The whole reason I am here is due to a dangerous case of eenie meenie miney mo. I am here purely down to fate and dodgy decision-making.
To give some background, I am both not entirely smart, but not entirely dumb. I was, more importantly, very cocky. At GCSE, I managed to get A’s with a very minimal amount of work and a disbelief in homework, and I thought I could recreate this ease and success in A Levels. Unfortunately, I did not anticipate I had already reached the peak of my existence.
Throughout first year, I was predicted AAA. That suited me fine. With this promise, I took to UCAS and scoured the country for any university that was a far enough away from my parents in Birmingham, so I had Lancaster, Bristol, Loughborough, Exeter, and the mighty Southampton on my list. My course of choice was Philosophy with a year abroad because I wanted an enviable instagram so I chopped away at any that didn’t fit. When I looked, they all had the same requirements of AAB so I eenie meenied and Southampton placed first. Only then did I see that Southampton actually required ABB and hoped that I hadn’t shot myself in the foot by putting all my eggs unnecessarily in one basket.
However, this was in the days where Maths was split with an AS after the first year, and you cannot imagine how much a single piece of paper had rocked me to my core. Despite my stellar 98 in Decision Mathematics that I am still holding on to, I got a B overall. Fuming. “That’s it,” I thought to myself. “I’m not good at Maths anymore. If I can’t work out the sheer simplicity of first-year A Level Maths without using only my brain, then what is the actual entire point of doing this? I am not going to bother staying in a course that I am destined to fail.”
The absolute chad that I was marched straight into Head of Sixth Form’s office (after crying in a toilet for about an hour) and demanded something be done. “I can’t do Maths. I simply cannot.” Miss Lloyd, bless her soul, did not want me to do what I wanted to do, but I was a terribly compulsive and an incredibly dodgy decision-maker, so there was little that could be done. “Please,” I urged, “you must let me swap to Drama.”
It was a weird time for me. I was enrolled in both first and second year drama classes so I could finish within one year, but I was obviously still very cocky and thought it was going to be an absolute breeze. I met lots of new people who were awed by my bravery, and I confidently joined groups and came up with performance ideas. However, there was yet another thing I hadn’t anticipated. My bust-up with Maths brought a wave of fear, mostly of failure, but also of people knowing I failed. In other words, performance anxiety. After putting off even practising the piece that was basically dodgy teenage fairy-tale porn, I dropped out of Drama, and went crawling back to Miss Lloyd hoping that she’d have another solution.
I was allowed back onto Maths, but as it was November, the classes had covered almost every topic. I was in need of tutoring which, in respect to myself, I did turn up to and I even did work at home. For once, I was asking people who were smarter than me for help and actually listening. I was going to be fine, secure that B (which I found out was not a bad grade at all, who knew?), and end up where I wanted to go.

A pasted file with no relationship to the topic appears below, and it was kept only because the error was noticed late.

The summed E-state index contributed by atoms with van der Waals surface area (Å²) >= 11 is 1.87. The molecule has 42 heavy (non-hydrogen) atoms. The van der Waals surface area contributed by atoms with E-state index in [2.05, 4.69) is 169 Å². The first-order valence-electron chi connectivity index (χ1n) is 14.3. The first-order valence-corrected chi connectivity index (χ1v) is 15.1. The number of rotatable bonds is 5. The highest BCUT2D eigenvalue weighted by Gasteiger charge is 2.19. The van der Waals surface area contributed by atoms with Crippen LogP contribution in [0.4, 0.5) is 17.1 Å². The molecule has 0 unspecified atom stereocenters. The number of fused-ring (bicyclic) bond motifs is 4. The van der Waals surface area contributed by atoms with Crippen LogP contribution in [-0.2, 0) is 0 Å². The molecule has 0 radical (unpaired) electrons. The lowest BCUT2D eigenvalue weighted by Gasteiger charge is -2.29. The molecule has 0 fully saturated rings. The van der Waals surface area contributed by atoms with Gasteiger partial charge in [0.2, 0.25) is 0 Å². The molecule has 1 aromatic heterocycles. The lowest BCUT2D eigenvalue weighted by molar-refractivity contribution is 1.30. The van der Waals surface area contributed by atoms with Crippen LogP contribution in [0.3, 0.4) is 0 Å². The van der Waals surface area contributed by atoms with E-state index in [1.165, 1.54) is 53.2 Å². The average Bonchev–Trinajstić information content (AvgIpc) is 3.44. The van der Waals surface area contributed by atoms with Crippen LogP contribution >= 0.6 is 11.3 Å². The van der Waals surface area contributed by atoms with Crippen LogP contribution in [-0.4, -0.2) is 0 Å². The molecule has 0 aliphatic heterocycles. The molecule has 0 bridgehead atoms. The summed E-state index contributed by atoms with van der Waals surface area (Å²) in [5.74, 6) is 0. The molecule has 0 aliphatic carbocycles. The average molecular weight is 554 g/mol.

Then, real life shit hit the fan. I can’t divulge too much information, but on Saturday night there were police at the door at 2am and the Monday morning I had my first exam.
I got U’s in two exams, which gave me a D overall in Maths. That could have been fine, except it was paired with B’s in English Literature and Psychology, so I was quite a far way off meeting requirements.
I had chosen to defer my start date anyway, but now I was deferring indefinitely, since I had received a tasty rejection email. Our Sixth Form organised exit meetings with all students, so when it was my turn, I confidently burst into tears again. I think I spoke non-stop for an hour in that disgusting sobby voice while Miss Lloyd sat with her mouth open and a pen in her hand. Despite setting myself up to almost fail, I really had failed, but not because it was my fault. I hustled, I made revision cards, I asked person-who-knows-they-are-very-smart-and-talks-down-to-you-slightly to help me, and yet, rejection. As she had always done, Miss Lloyd did some things.
It was just some random morning when I was walking around at home singing Paulo Nutini to my dogs because what else was there for a failure to do, when I received a call from the South. Due to the circumstances surrounding my exam period and because I had selected Southampton as my Firm Choice, they were happy to grant my application. Four years later, coronavirus killed my year abroad and I got my 2:1 and left.
To answer the question, “Why did I chose Southampton?”: I didn’t.
There are lots of things bad about this university, as there probably are about most of them, but I’m not disappointed in the slightest with where I ended up. It’s not like I have any other legs to stand on, but I’m glad I didn’t choose Southampton. I am grateful it chose me.